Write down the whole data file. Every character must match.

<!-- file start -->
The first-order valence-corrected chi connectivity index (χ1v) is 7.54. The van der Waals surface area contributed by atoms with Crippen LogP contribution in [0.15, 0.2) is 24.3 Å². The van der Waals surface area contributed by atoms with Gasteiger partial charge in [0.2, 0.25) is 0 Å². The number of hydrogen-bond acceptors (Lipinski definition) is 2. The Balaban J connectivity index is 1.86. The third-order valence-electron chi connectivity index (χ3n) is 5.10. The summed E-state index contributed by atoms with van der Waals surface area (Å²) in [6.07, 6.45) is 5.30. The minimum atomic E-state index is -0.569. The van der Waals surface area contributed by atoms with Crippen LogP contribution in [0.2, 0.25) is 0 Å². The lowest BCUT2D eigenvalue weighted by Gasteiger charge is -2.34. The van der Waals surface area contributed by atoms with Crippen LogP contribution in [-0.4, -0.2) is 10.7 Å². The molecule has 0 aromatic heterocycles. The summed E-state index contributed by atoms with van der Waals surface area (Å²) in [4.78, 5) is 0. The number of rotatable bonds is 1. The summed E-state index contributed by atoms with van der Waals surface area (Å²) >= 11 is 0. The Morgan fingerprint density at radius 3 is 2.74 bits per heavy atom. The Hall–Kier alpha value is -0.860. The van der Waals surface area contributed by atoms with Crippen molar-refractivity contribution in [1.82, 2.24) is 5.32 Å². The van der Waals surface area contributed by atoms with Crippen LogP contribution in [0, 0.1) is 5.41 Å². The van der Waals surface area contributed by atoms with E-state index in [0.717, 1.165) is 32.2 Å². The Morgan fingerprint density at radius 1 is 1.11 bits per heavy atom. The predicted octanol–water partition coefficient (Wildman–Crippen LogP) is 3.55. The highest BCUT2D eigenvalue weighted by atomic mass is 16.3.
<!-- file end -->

The first-order valence-corrected chi connectivity index (χ1v) is 7.54. The van der Waals surface area contributed by atoms with Crippen LogP contribution in [0.15, 0.2) is 24.3 Å². The van der Waals surface area contributed by atoms with Gasteiger partial charge in [0.2, 0.25) is 0 Å². The number of hydrogen-bond acceptors (Lipinski definition) is 2. The Balaban J connectivity index is 1.86. The third-order valence-electron chi connectivity index (χ3n) is 5.10. The summed E-state index contributed by atoms with van der Waals surface area (Å²) in [6.07, 6.45) is 5.30. The minimum atomic E-state index is -0.569. The van der Waals surface area contributed by atoms with Crippen LogP contribution in [0.2, 0.25) is 0 Å². The lowest BCUT2D eigenvalue weighted by Gasteiger charge is -2.34. The van der Waals surface area contributed by atoms with Crippen LogP contribution in [-0.4, -0.2) is 10.7 Å². The molecule has 0 aromatic heterocycles. The summed E-state index contributed by atoms with van der Waals surface area (Å²) in [4.78, 5) is 0. The number of rotatable bonds is 1. The summed E-state index contributed by atoms with van der Waals surface area (Å²) >= 11 is 0. The Morgan fingerprint density at radius 3 is 2.74 bits per heavy atom. The Hall–Kier alpha value is -0.860. The van der Waals surface area contributed by atoms with Crippen molar-refractivity contribution in [1.82, 2.24) is 5.32 Å². The van der Waals surface area contributed by atoms with Crippen LogP contribution in [0, 0.1) is 5.41 Å². The van der Waals surface area contributed by atoms with E-state index in [0.717, 1.165) is 32.2 Å². The Morgan fingerprint density at radius 1 is 1.11 bits per heavy atom. The predicted octanol–water partition coefficient (Wildman–Crippen LogP) is 3.55. The highest BCUT2D eigenvalue weighted by atomic mass is 16.3.